of vinyl when I was growing up in the 70’s, and I had my favorites from their collection: The Rolling Stones, Neil Young, Black Sabbath. Elvis Costello’s “This Year’s Model” was very influential to me and set me up for the punk bands and records I would later discover for myself once I got a little older. I was 7 when it came out and I loved every song I heard on that record, and the way it starts off with a kick to the senses! I heard a lot of old country songs wafting in from an AM radio alarm clock, and I would listen to those old melancholy tunes in the mornings. My dad liked to talk about Robert Johnson, and the early Delta blues greats that had influenced The Stones. When I was a teen I fell in love with the weirdness, darkness, and glam of Ziggy Stardust, The Cramps, The Stooges, T. Rex, The Velvet Underground, East Coast punk, The Gun Club, X. I’m still very fond of the shadowy side of rock’n’roll! Playing the drums was an accident that happened many years later! And I credit Moe Tucker, Peggy Gorie, and Buffi Aguero for the inspiration. Josh: Rock’n’roll, as an art form and lifestyle design,
is embedded in my psyche. I absolutely cannot conceive of my life without it. But thatâ&#x20AC;&#x2122;s not why I started playing music. I took up guitar when I was 15 because I thought it would attract girls. Girls like musicians, simple as that. It worked, too, although it took a little longer than I initially thought. But I recommend it, as a policy.
back here after Katrina pushed me out, but what were your reasons for coming back? Jerry Teel: I love to wake up to roosters crowing in my backyard. The sound of crows, trains, a second line rollinâ&#x20AC;&#x2122; down St. Claude, thunderstorms . . . The list goes on. Pauline Teel: I missed the velvet breeze, nightblooming jasmine, the ancient oaks . . . the ghosts. New Sonic Boom!: What plans do you have for Chicken Orleans has a certain magic that draws you in and you Snake in the near future? can never shake it. There is nothing like the New Orleans Jerry Teel: We are currently working on our 5th LP. evening, with the beautiful fragrance dancing on the Pauline Teel: We are also planning a European Tour breeze and the tug boat horns blowing on the mighty for the middle of next year. Mississippi. It is pure magic. Sonic Boom!: As a NOLA native, I know why I came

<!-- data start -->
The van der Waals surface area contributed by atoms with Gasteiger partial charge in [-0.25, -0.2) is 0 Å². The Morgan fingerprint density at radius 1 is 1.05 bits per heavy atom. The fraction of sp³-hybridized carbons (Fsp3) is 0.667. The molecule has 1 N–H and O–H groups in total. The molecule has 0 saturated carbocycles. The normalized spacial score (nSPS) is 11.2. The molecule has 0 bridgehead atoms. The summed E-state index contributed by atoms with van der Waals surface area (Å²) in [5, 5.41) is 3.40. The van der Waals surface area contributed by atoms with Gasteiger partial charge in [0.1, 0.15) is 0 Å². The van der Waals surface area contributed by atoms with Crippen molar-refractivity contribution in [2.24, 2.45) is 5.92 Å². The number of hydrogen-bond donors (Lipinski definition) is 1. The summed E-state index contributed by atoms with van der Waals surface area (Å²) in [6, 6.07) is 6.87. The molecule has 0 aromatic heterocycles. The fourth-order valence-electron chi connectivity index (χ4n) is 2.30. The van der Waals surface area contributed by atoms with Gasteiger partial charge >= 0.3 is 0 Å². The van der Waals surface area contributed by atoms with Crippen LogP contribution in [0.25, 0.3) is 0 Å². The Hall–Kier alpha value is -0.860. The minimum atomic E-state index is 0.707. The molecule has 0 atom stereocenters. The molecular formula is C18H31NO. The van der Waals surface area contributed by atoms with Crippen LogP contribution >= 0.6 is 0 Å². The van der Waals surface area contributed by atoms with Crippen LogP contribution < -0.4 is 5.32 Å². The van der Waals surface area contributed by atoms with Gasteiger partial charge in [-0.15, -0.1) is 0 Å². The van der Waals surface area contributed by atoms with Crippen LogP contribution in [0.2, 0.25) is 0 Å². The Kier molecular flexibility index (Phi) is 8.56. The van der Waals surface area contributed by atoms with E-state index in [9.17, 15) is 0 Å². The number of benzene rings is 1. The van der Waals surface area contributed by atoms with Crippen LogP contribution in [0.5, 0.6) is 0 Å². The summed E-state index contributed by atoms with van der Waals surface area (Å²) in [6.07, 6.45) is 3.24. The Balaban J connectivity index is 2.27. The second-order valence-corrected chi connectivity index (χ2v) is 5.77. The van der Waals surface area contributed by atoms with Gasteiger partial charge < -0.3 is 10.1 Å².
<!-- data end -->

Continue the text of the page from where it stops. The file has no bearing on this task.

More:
- By Hex Windham
NEVER MISS AN ISSUE OF
ONLINE AT ISSUU.COM https://issuu.com/search?q=Sonic%20Boom%21
Through the magic of Facebook (by way of the Ian Quiet Band) I met Mike Farmer (a.k.a. The Professor Fuzz) and it’s been a great accidental find of a great musician and fan of music. Mike’s band The Professor Fuzz 63 play a brand of Lo-Fi rock n’ roll that seems to be out of time and it’s definitely not what the young kids are playing in their headphones these days but maybe they should be. They have a unique sound that is definitely for fans of singer songwriter style musicians. The Professor Fuzz 63 are a band that hail from the Dallas, Texas area but hit the road quite often and we hope to give them a second home in New Orleans anytime they want to play. The band has released two albums “Chinese Folk Songs” and “Bang Me Hard! (To Get Inside)” The songs are fun and smart and if you aren’t careful you might find yourself singing “Down in Shitwater, Texas, you better hold your nose.” Mike was most gracious and excited to answer some hard hitting and personal questions for Sonic Boom! Magazine . . . Unfortunately I didn’t ask him any of those kinds of questions and instead I asked him the following set of questions that should probably lead the band to fame and fortune and a world tour with Lady Gaga.
Mike: Pretty much. The Professor and The Redhead both have day jobs where they are supposed to be role models for the rising generation. I’m really a professor, so there’s that. The Redhead is a redhead, albeit with narcoleptic tendencies, so Sleepy Redhead is pretty spot on for her. Mr. B has been Mr.. B since he was a baby. Yeah, we still call him by his baby name.